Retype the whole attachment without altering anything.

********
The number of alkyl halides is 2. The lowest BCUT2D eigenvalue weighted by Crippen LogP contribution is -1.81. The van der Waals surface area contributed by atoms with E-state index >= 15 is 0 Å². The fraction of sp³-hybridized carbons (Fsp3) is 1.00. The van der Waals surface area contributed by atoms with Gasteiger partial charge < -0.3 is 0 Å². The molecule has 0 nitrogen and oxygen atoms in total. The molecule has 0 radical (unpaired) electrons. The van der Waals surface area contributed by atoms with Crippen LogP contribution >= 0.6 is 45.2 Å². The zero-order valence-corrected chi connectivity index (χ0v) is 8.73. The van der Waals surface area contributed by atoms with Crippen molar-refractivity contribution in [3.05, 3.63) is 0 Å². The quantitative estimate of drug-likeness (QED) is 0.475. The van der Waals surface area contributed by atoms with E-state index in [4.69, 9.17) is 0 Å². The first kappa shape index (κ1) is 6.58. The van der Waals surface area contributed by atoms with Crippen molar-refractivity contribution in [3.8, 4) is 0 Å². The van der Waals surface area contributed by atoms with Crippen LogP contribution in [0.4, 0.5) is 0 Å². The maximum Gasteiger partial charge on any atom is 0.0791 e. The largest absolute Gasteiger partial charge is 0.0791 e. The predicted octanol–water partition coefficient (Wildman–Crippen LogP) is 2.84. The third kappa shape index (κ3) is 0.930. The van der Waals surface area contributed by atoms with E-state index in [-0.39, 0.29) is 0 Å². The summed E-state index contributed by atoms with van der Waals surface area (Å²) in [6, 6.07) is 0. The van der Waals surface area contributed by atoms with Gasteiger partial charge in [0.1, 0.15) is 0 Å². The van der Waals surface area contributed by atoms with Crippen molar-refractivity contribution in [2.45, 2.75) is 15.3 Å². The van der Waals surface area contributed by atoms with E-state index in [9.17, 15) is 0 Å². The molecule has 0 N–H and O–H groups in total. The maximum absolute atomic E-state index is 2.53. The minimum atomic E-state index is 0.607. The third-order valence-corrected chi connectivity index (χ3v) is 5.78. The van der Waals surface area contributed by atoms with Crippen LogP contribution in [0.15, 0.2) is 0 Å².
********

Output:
The number of alkyl halides is 2. The lowest BCUT2D eigenvalue weighted by Crippen LogP contribution is -1.81. The van der Waals surface area contributed by atoms with E-state index >= 15 is 0 Å². The fraction of sp³-hybridized carbons (Fsp3) is 1.00. The van der Waals surface area contributed by atoms with Gasteiger partial charge < -0.3 is 0 Å². The molecule has 0 nitrogen and oxygen atoms in total. The molecule has 0 radical (unpaired) electrons. The van der Waals surface area contributed by atoms with Crippen LogP contribution >= 0.6 is 45.2 Å². The zero-order valence-corrected chi connectivity index (χ0v) is 8.73. The van der Waals surface area contributed by atoms with Crippen molar-refractivity contribution in [3.05, 3.63) is 0 Å². The quantitative estimate of drug-likeness (QED) is 0.475. The van der Waals surface area contributed by atoms with E-state index in [4.69, 9.17) is 0 Å². The first kappa shape index (κ1) is 6.58. The van der Waals surface area contributed by atoms with Crippen molar-refractivity contribution in [3.8, 4) is 0 Å². The van der Waals surface area contributed by atoms with Crippen LogP contribution in [0.4, 0.5) is 0 Å². The maximum Gasteiger partial charge on any atom is 0.0791 e. The largest absolute Gasteiger partial charge is 0.0791 e. The predicted octanol–water partition coefficient (Wildman–Crippen LogP) is 2.84. The third kappa shape index (κ3) is 0.930. The van der Waals surface area contributed by atoms with E-state index in [-0.39, 0.29) is 0 Å². The summed E-state index contributed by atoms with van der Waals surface area (Å²) in [6, 6.07) is 0. The van der Waals surface area contributed by atoms with Gasteiger partial charge in [0.1, 0.15) is 0 Å². The van der Waals surface area contributed by atoms with Crippen molar-refractivity contribution in [2.45, 2.75) is 15.3 Å². The van der Waals surface area contributed by atoms with E-state index in [9.17, 15) is 0 Å². The molecule has 0 N–H and O–H groups in total. The maximum absolute atomic E-state index is 2.53. The minimum atomic E-state index is 0.607. The third-order valence-corrected chi connectivity index (χ3v) is 5.78. The van der Waals surface area contributed by atoms with Crippen LogP contribution in [0.15, 0.2) is 0 Å².